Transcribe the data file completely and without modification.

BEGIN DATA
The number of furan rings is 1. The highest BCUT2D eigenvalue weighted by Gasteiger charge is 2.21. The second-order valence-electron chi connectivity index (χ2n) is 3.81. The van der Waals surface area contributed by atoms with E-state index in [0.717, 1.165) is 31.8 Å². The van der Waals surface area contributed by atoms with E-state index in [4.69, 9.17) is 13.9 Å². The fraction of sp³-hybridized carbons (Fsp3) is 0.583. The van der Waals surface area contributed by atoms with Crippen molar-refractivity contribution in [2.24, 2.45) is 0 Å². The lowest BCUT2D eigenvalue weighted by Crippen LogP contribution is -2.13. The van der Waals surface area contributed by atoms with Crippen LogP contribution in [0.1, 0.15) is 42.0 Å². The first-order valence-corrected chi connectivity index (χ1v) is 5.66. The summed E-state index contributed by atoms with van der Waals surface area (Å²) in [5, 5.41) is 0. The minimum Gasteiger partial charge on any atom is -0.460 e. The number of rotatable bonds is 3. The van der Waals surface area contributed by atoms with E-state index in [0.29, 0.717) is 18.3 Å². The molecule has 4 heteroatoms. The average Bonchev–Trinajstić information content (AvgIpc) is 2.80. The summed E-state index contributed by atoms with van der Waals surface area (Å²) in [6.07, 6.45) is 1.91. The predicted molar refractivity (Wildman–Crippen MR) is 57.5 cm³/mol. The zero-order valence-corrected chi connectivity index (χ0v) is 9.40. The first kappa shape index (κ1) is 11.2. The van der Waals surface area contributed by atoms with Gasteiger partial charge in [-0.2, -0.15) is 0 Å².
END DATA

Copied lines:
The number of furan rings is 1. The highest BCUT2D eigenvalue weighted by Gasteiger charge is 2.21. The second-order valence-electron chi connectivity index (χ2n) is 3.81. The van der Waals surface area contributed by atoms with E-state index in [0.717, 1.165) is 31.8 Å². The van der Waals surface area contributed by atoms with E-state index in [4.69, 9.17) is 13.9 Å². The fraction of sp³-hybridized carbons (Fsp3) is 0.583. The van der Waals surface area contributed by atoms with Crippen molar-refractivity contribution in [2.24, 2.45) is 0 Å². The lowest BCUT2D eigenvalue weighted by Crippen LogP contribution is -2.13. The van der Waals surface area contributed by atoms with Crippen LogP contribution in [0.1, 0.15) is 42.0 Å². The first-order valence-corrected chi connectivity index (χ1v) is 5.66. The summed E-state index contributed by atoms with van der Waals surface area (Å²) in [5, 5.41) is 0. The minimum Gasteiger partial charge on any atom is -0.460 e. The number of rotatable bonds is 3. The van der Waals surface area contributed by atoms with E-state index in [0.29, 0.717) is 18.3 Å². The molecule has 4 heteroatoms. The average Bonchev–Trinajstić information content (AvgIpc) is 2.80. The summed E-state index contributed by atoms with van der Waals surface area (Å²) in [6.07, 6.45) is 1.91. The predicted molar refractivity (Wildman–Crippen MR) is 57.5 cm³/mol. The zero-order valence-corrected chi connectivity index (χ0v) is 9.40. The first kappa shape index (κ1) is 11.2. The van der Waals surface area contributed by atoms with Gasteiger partial charge in [-0.2, -0.15) is 0 Å².